Update: February 26, 2019: The receiver for Dream Center Education Holdings (DCEH) is suing the nonprofit Education Principle Foundation (EPF) as well as Studio Enterprise Manager over a deal that transferred control of eight Art Institutes and most South University colleges to EPF.
The receiver, Mark Dottore, said in a complaint filed Thursday that the contracts relating the acquisition were "unconscionable" and allowed Studio to "strip DCEH of all its valuable business assets." Dottore also alleged that DCEH was "forced into the Contracts by the U.S. Department of Education with the threat that the DOE would cut all funding to the schools unless the money flowed through Studio in the process set forth by the Contracts." In a separate motion, Dottore asked the court to force Studio to return around $6 million that DCEH has paid or is owed by the company since the spin off deal. Absent those funds, all of DCEH's remaining college systems will be forced to close, he said.
- In a court filing Friday, Dottore said there may have been "irregularities in the method and manner" in how its schools requested Title IV funding in the period leading up to DCEH entering receivership, which immediately followed the spin-off of several colleges to another nonprofit in January.
- Dottore alleged it "appears that amounts improperly requested by the pre-Receivership Dream Center Entities and then advanced by the [U.S.] Department of Education were not remitted to students, either before the submission of the request for payment (as was required), or after the money was received by the pre-Receivership Dream Center Entity." Instead the funds were used to pay operating expenses, he said.
- His report follows another filed earlier last week in which he said $13 million in unpaid student stipends for Argosy University students was not "missing" but rather DCEH, under receivership, "never had the money" because it had not been advanced by the Ed Department.
Answers remain scarce a little more than two weeks after initial reports that Argosy students had yet to receive federal student loan stipends owed to them, which they depend on to pay bills. As those students wait for both answers and money, students across DCEH's remaining schools — including Argosy, two South University campuses, and three operating Art Institutes and several more in teach-out — wait to learn the fates of those institutions.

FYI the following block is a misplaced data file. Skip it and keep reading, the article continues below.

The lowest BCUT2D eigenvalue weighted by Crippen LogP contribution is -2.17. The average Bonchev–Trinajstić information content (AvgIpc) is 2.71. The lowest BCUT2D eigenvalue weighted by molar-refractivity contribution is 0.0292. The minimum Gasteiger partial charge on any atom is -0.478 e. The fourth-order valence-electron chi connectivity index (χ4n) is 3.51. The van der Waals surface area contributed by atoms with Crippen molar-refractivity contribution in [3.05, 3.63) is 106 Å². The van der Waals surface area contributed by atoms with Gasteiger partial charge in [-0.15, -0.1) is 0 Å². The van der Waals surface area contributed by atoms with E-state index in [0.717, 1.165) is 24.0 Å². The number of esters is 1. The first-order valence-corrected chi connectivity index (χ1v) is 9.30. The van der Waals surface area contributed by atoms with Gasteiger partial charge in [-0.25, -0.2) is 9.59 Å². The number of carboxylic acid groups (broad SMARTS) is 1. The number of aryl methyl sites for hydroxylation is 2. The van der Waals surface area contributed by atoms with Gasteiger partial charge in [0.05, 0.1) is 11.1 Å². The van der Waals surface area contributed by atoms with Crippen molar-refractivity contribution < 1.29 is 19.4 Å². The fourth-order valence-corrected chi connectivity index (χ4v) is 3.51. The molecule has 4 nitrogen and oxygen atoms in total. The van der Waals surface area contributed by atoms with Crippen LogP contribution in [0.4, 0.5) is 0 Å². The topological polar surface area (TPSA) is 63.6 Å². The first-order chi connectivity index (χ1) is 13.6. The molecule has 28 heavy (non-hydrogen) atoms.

In his filing Friday, Dottore said he was "troubled by persistent rumors" about the unpaid stipends. It is not immediately clear what "rumors" he was referring to. The issue of the unpaid stipends is well-documented. By Dottore's own account, they amount to $13 million owed to Argosy students.
The latest filing might seem to contradict his earlier report. But Dottore, in a Feb. 7 letter to top Ed Department official Diane Auer Jones, noted possible "windfalls" from $9 million in Title IV money to schools acquired in January by the nonprofit Education Principle Foundation (EPF) at the behest of the Ed Department. That, plus fees paid out to a for-profit educational services company, Studio Enterprise Manager (which is reportedly tied to EPF), put DCEH in a "dire" financial situation.
Dottore added Friday that he was in the "preliminary stages of a detailed, forensic investigation" and will examine the "exact methods used to trigger the advancement of these funds, the exact amount of the funds advanced and not paid over to students, and the persons involved in the procurement and uses of the Student Stipend funding."
The situation for DCEH's remaining students remains uncertain. Argosy and the Art Institute of Pittsburgh are both at risk of losing their accreditation. Landlords of the Pittsburgh and Las Vegas Art Institutes have also filed to intervene in the receivership case, the latter of which recently asked the court to force DCEH to either start paying rent again or reject the lease and leave the property. Another landlord, who is owed nearly half a million dollars in rent, has argued that the receivership was never legally valid.
DCEH faced insolvency in the weeks and months leading up to receivership and the deal to transfer some of its remaining healthy campuses to EPF. Acquiring the Art Institutes, Argosy and South University in bankruptcy from the for-profit Education Management Corporation proved financially and legally precarious, almost from the beginning.
As for-profit colleges merge, spin off and sell themselves, DCEH could serve as a cautionary tale of the complexities and risks involved in taking over troubled schools.